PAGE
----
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Margaret von Mehren, R. Lor Randall, Robert S. Benjamin, Sarah Boles, Marilyn M. Bui, Ephraim S. Casper, Ernest U. Conrad III, Thomas F. DeLaney, Kristen N. Ganjoo, Suzanne George, Ricardo J. Gonzalez, Martin J. Heslin, John M. Kane III, Joel Mayerson, Sean V. McGarry, Christian Meyer, Richard J. O’Donnell, Alberto S. Pappo, I. Benjamin Paz, John D. Pfeifer, Richard F. Riedel, Scott Schuetze, Karen D. Schupak, Herbert S. Schwartz, Brian A. Van Tine, Jeffrey D. Wayne, Mary Anne Bergman and Hema Sundar

These NCCN Guidelines Insights highlight the important updates to the NCCN Guidelines for Soft Tissue Sarcoma (STS) specific to the role of radiation therapy in the management of patients with retroperitoneal/intra-abdominal STS. The guidelines have also included recommendations for genetic testing and counseling for patients with a clinical and/or family history of genetic cancer syndromes associated with a predisposition for the development of STS.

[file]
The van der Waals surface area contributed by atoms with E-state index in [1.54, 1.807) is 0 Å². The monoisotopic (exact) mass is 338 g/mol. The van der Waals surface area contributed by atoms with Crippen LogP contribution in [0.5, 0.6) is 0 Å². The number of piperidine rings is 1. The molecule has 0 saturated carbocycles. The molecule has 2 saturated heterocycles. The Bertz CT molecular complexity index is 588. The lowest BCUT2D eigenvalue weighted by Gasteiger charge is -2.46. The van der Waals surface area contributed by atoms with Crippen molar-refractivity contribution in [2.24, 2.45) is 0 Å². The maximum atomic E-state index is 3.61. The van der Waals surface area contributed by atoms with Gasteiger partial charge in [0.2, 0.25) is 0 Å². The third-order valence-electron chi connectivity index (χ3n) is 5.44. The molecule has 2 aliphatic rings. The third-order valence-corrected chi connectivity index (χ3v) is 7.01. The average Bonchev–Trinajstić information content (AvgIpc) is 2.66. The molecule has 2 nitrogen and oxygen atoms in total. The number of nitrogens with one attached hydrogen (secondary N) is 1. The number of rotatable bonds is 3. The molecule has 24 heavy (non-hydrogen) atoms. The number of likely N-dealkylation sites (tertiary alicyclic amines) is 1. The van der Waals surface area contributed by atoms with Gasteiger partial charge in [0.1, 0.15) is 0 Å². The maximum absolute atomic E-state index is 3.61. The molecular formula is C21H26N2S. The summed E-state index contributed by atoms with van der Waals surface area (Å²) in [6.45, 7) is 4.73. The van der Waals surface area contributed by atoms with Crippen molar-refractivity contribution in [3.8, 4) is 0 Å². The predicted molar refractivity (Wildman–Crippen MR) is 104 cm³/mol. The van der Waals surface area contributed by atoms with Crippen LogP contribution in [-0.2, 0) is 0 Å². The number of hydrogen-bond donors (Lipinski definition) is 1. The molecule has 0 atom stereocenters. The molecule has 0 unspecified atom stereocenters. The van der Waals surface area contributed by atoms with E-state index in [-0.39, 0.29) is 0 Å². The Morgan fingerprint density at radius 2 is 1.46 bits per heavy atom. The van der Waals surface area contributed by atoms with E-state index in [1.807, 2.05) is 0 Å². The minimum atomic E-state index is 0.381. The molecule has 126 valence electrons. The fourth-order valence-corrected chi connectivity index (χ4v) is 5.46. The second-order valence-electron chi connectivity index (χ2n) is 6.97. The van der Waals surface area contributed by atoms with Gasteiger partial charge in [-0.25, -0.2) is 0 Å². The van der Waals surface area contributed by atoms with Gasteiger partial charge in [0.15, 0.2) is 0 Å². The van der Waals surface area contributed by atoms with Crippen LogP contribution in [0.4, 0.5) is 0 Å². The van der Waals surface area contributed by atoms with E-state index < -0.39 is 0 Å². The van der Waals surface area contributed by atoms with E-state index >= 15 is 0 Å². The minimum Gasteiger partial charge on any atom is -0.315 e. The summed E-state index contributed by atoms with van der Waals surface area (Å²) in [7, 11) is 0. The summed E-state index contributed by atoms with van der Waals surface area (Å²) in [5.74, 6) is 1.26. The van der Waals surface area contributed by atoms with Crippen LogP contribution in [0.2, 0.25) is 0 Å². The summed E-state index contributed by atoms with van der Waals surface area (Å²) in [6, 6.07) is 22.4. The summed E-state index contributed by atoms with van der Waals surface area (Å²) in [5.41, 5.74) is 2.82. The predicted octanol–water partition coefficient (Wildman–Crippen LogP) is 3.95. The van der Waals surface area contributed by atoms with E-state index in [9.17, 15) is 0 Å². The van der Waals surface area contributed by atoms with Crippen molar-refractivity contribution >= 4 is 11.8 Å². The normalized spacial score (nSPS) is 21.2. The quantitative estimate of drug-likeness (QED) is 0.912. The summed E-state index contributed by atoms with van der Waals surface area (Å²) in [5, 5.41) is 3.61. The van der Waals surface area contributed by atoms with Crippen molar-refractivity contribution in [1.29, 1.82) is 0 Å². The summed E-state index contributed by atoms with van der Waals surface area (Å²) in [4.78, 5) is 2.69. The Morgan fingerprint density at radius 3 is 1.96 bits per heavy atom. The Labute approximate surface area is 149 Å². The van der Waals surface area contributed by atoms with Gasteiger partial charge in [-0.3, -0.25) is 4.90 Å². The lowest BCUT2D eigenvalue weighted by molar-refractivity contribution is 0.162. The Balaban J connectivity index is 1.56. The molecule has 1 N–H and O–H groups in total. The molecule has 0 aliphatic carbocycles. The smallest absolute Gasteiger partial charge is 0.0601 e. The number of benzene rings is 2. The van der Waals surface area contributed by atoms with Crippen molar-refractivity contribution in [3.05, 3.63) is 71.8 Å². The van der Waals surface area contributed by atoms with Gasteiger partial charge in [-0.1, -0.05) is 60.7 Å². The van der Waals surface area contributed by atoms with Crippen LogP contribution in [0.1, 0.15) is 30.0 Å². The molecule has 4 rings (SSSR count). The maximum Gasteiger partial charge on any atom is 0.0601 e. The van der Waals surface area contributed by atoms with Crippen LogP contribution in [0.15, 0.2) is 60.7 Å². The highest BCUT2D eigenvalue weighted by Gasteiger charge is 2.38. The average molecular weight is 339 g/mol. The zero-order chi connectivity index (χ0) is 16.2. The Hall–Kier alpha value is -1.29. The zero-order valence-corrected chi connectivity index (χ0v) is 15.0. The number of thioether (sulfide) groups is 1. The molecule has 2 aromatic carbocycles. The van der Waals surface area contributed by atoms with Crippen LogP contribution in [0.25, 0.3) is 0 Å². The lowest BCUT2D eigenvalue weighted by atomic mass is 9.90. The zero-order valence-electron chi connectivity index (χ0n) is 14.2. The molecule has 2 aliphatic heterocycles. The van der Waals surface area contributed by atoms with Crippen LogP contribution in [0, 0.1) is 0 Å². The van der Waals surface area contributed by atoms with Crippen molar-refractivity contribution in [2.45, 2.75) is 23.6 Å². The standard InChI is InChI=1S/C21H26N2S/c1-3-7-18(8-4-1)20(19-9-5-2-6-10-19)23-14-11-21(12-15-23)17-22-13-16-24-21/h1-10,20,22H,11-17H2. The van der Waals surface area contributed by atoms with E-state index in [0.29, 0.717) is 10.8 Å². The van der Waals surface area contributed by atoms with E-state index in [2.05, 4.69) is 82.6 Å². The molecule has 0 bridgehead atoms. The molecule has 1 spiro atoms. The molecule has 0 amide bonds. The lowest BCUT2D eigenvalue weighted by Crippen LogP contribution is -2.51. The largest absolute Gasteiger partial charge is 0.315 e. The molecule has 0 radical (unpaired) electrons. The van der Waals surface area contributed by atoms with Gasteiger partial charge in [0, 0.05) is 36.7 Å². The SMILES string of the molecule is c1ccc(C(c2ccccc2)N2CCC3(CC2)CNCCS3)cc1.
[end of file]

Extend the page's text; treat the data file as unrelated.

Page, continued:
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Peter F. Coccia, Alberto S. Pappo, Jessica Altman, Smita Bhatia, Scott C. Borinstein, Joseph Flynn, A. Lindsay Frazier, Suzanne George, Robert Goldsby, Robert Hayashi, Mary S. Huang, Rebecca H. Johnson, Lynda Kwon Beaupin, Michael P. Link, Kevin C. Oeffinger, Kathleen M. Orr, Damon Reed, Holly L. Spraker, Deborah A. Thomas, Margaret von Mehren, Daniel S. Wechsler, Kimberly F. Whelan, Brad Zebrack, Dorothy A. Shead and Hema Sundar

The NCCN Guidelines Insights on Adolescent and Young Adult (AYA) Oncology discuss the fertility and endocrine issues that are relevant to the management of AYA patients with cancer. Fertility preservation should be an essential part in the treatment of AYA patients with cancer. The NCCN Guidelines recommend discussion of fertility preservation and contraception before the start of treatment. Oophoropexy and embryo cryopreservation are the 2 established options for fertility preservation in women. Semen cryopreservation before the start of treatment is the most reliable and well-established method of preserving fertility in men. AYA women with cancer also have unique contraception needs, depending on the type of cancer, its treatment, and treatment-related complications. Management of cancer during pregnancy poses significant diagnostic and therapeutic challenges for both the patient and the physician. AYA women diagnosed with cancer during pregnancy require individualized treatment from a multidisciplinary team involving medical, surgical, radiation, and gynecologic oncologists; obstetricians; and perinatologists.